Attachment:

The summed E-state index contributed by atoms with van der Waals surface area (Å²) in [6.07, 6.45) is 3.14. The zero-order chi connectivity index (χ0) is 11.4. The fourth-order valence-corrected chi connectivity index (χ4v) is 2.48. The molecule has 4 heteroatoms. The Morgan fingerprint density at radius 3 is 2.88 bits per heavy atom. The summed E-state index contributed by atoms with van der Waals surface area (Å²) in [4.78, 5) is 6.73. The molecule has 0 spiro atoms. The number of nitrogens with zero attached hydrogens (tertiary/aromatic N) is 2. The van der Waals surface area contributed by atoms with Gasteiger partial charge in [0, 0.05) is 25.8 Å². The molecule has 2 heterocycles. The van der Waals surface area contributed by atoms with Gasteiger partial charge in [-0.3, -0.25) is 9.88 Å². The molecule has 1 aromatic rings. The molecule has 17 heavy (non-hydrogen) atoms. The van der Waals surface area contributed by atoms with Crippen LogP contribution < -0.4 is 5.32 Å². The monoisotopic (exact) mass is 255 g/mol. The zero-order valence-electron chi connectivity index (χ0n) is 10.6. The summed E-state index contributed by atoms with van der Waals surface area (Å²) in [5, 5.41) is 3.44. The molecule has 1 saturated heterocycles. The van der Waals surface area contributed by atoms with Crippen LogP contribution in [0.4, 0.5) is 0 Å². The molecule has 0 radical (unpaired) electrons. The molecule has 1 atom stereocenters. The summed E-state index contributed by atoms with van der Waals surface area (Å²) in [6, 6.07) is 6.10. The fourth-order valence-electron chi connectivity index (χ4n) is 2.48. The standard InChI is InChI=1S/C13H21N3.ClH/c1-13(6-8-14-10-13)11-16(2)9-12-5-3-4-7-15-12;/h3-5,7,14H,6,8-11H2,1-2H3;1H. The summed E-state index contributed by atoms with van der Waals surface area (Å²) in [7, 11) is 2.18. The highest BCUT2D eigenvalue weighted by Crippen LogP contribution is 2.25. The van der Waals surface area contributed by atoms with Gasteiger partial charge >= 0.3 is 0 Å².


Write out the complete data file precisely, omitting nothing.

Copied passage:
The summed E-state index contributed by atoms with van der Waals surface area (Å²) in [6.07, 6.45) is 3.14. The zero-order chi connectivity index (χ0) is 11.4. The fourth-order valence-corrected chi connectivity index (χ4v) is 2.48. The molecule has 4 heteroatoms. The Morgan fingerprint density at radius 3 is 2.88 bits per heavy atom. The summed E-state index contributed by atoms with van der Waals surface area (Å²) in [4.78, 5) is 6.73. The molecule has 0 spiro atoms. The number of nitrogens with zero attached hydrogens (tertiary/aromatic N) is 2. The van der Waals surface area contributed by atoms with Gasteiger partial charge in [0, 0.05) is 25.8 Å². The molecule has 2 heterocycles. The van der Waals surface area contributed by atoms with Gasteiger partial charge in [-0.3, -0.25) is 9.88 Å². The molecule has 1 aromatic rings. The molecule has 17 heavy (non-hydrogen) atoms. The van der Waals surface area contributed by atoms with Crippen LogP contribution < -0.4 is 5.32 Å². The monoisotopic (exact) mass is 255 g/mol. The zero-order valence-electron chi connectivity index (χ0n) is 10.6. The summed E-state index contributed by atoms with van der Waals surface area (Å²) in [5, 5.41) is 3.44. The molecule has 1 saturated heterocycles. The van der Waals surface area contributed by atoms with Crippen LogP contribution in [0.4, 0.5) is 0 Å². The molecule has 0 radical (unpaired) electrons. The molecule has 1 atom stereocenters. The summed E-state index contributed by atoms with van der Waals surface area (Å²) in [6, 6.07) is 6.10. The fourth-order valence-electron chi connectivity index (χ4n) is 2.48. The standard InChI is InChI=1S/C13H21N3.ClH/c1-13(6-8-14-10-13)11-16(2)9-12-5-3-4-7-15-12;/h3-5,7,14H,6,8-11H2,1-2H3;1H. The summed E-state index contributed by atoms with van der Waals surface area (Å²) in [7, 11) is 2.18. The highest BCUT2D eigenvalue weighted by Crippen LogP contribution is 2.25. The van der Waals surface area contributed by atoms with Gasteiger partial charge >= 0.3 is 0 Å².